The Nets are scheduled to play back-to-back games against the Los Angeles Lakers in Shanghai on Thursday, and on Saturday in Shenzhen as part of the NBA Global Games, a series of games featuring NBA teams played outside the United States and Canada.
More details as it becomes available.
The controversy took shape on Sunday (Oct. 6) after Houston Rockets manager Daryl Morey published, and promptly deleted, a tweet that showed support for the public protests in Hong Kong.
In an editorial, the state-run China Daily accused the National Basketball Association of a U-turn and said Silver's remarks showed the league's earlier "honey-mouthed" statements had been "nothing but an attempt to prevent the hemorrhaging of profits made in China".
As a result of Morey's statements, the Rockets were rebuked by the Chinese Basketball Association whose president is Yao Ming, a former Rocket himself. The Communist Party's official newspaper, People's Daily, wrote that Morey's comments were "hurtful to Chinese basketball fans and is also an affront to the Chinese people".
Hong Kong has seen four months of protests and increasing violence between demonstrators and police, originally sparked by a proposal that would have allowed extradition from the semiautonomous territory to mainland China.
Although Rockets general manager Daryl Morey quickly deleted the tweet, sportswear brand Li-Ning and sponsor Shanghai Pudong Development Bank (SPD Bank) Credit Card Center said on Sunday they were suspending cooperation with it.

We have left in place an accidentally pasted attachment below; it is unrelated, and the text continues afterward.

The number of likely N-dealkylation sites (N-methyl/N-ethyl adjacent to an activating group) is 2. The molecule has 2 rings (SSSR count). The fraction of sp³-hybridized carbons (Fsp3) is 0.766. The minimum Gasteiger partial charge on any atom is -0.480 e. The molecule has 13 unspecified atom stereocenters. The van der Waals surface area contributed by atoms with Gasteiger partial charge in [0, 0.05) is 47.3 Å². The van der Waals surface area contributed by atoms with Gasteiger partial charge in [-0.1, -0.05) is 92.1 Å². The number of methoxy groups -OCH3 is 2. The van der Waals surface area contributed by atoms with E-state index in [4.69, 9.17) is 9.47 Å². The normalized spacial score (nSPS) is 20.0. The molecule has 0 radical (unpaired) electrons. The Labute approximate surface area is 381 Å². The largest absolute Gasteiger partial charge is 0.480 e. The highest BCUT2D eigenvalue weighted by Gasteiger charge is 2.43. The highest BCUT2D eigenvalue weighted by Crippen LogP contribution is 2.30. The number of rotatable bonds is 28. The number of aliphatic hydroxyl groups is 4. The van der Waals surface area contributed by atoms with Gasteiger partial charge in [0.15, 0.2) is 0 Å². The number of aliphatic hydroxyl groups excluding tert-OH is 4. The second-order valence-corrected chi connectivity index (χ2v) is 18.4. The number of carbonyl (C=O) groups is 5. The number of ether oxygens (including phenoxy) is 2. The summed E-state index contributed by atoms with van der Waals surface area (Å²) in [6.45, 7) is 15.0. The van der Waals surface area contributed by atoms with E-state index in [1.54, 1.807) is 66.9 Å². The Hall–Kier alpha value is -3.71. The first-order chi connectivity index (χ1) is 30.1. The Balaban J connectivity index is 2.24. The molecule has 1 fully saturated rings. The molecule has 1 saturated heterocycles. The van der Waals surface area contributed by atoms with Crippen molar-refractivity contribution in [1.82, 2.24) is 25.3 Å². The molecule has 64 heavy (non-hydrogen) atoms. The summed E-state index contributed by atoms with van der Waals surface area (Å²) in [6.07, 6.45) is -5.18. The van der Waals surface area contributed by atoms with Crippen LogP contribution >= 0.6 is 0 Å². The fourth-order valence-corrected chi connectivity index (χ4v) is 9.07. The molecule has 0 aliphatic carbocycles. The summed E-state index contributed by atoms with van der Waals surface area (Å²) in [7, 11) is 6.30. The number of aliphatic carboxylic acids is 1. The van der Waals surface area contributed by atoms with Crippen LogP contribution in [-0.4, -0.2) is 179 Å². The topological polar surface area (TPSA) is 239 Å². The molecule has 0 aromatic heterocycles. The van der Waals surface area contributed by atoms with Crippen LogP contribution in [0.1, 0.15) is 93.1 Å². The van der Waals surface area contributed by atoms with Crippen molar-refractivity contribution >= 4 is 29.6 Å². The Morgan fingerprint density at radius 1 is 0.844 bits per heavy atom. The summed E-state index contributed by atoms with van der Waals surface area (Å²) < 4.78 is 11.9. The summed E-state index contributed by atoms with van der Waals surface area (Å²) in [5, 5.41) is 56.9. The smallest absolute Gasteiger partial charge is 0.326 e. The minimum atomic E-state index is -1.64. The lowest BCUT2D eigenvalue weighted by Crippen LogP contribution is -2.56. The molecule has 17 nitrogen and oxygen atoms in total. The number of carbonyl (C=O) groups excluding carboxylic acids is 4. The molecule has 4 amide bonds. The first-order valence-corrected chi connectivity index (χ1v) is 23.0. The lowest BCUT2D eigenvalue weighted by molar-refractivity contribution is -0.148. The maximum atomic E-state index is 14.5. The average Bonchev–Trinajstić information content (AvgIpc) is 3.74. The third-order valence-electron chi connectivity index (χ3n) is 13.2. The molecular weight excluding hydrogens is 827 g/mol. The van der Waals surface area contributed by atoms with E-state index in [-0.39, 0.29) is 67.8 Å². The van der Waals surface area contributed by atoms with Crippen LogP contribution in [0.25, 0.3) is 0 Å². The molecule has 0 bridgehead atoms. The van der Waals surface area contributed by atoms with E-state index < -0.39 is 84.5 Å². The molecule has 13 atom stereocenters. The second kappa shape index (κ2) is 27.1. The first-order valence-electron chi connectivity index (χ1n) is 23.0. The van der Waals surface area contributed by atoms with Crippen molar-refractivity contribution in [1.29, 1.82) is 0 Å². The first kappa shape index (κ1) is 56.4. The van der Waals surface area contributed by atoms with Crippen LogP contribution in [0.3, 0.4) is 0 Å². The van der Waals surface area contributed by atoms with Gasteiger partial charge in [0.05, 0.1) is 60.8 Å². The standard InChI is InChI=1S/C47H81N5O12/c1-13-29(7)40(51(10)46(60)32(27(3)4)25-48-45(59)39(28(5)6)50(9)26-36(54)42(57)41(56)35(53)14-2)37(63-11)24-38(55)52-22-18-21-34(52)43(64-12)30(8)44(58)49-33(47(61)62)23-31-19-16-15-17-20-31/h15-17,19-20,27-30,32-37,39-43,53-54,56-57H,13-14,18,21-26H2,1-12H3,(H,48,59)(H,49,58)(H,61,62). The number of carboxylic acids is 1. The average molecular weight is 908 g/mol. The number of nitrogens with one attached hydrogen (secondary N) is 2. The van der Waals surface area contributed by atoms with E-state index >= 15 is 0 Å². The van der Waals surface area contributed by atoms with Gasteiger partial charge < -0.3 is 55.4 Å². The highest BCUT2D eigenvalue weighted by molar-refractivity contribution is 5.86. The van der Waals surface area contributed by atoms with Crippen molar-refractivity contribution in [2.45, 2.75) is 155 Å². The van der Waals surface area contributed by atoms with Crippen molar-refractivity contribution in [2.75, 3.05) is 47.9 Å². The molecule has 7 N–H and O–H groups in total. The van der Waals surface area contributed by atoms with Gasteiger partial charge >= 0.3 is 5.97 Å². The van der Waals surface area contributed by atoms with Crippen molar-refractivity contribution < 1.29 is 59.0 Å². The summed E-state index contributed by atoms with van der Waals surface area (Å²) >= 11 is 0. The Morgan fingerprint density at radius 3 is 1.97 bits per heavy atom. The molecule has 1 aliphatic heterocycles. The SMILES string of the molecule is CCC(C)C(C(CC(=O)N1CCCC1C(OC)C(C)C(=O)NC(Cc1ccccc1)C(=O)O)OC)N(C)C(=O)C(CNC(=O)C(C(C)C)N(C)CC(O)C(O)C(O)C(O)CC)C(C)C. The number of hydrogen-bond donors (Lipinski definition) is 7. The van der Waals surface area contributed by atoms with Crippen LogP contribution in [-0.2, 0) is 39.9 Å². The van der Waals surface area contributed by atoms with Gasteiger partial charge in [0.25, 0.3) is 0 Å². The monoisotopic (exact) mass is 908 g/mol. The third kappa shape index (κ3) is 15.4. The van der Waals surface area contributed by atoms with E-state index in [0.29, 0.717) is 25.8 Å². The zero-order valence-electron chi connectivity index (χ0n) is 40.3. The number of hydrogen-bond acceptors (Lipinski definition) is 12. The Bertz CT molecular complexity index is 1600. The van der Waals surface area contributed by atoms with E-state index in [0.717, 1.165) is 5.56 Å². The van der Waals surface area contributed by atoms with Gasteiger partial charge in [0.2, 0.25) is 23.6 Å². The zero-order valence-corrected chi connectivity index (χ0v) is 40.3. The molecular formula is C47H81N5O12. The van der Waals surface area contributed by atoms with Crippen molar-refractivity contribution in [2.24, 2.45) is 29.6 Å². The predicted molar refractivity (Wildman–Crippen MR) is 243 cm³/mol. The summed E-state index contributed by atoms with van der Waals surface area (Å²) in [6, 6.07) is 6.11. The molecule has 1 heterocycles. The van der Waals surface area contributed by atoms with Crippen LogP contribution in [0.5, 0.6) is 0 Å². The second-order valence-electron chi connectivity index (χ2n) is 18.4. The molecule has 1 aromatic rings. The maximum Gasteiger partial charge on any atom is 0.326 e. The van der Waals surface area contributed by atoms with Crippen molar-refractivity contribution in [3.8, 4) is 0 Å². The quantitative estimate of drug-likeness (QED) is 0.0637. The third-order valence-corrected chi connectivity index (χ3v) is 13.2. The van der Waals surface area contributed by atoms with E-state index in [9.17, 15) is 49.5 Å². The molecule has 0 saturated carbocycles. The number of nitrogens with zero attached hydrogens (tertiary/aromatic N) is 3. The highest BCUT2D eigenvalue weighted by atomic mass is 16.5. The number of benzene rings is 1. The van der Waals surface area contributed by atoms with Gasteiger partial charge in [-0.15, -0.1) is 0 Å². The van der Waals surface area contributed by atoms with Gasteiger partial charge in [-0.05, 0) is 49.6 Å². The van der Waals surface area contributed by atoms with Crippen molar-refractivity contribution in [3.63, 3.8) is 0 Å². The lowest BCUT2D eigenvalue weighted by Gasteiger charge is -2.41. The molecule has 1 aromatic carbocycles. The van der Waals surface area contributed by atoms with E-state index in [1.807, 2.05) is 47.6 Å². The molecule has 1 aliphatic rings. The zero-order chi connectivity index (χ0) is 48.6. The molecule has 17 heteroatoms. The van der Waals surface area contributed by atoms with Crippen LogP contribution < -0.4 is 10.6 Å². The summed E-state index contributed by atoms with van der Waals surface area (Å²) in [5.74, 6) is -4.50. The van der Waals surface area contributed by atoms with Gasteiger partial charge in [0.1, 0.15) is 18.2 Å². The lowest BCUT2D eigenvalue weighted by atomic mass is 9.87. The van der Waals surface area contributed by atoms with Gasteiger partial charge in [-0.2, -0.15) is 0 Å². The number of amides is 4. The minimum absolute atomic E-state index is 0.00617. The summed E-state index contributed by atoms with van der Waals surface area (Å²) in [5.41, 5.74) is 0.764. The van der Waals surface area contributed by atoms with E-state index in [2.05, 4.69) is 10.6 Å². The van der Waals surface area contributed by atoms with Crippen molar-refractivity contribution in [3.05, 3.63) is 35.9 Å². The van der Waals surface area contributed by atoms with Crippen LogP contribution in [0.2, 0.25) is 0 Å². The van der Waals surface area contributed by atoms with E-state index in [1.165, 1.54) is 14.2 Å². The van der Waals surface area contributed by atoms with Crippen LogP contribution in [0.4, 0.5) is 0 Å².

Already, a Chinese state-run television network has suspended its broadcasting arrangement for the preseason, as Arjun Kharpal of CNBC broke down, and its unclear if similar measure will continue into the regular season.
Taipei-born Joe Tsai (蔡崇信), owner of the Brooklyn Nets and cofounder of Alibaba Group Holding, said freedom of expression does not extend to issues China deems untouchable, and the damage from Morey's tweet "will take a long time to fix". Tencent Holdings represents the NBA's largest digital partner outside the U.S. and struck a deal to stream games and other league programming in China reported to be worth $1.5 billion.
The NBA statement originally made in English had a different twist when it came out in Chinese. "But if that's the outcome of us adhering to our values, we still feel it's critically important to adhere to those values".
Morey said that he acknowledges the "significant support our Chinese fans and sponsors have provided". China appears extremely sensitive to outside parties encouraging the demonstrators, especially within a group they have strong ties to.
But after Mr Morey's tweet, even the Chinese government's consulate office in Houston issued a statement saying it "expressed strong dissatisfaction" with the team.
Obviously, this has not sat well with China, which expressed its discontent with Silver for supporting Morey.
He says "this is about far more than growing our business".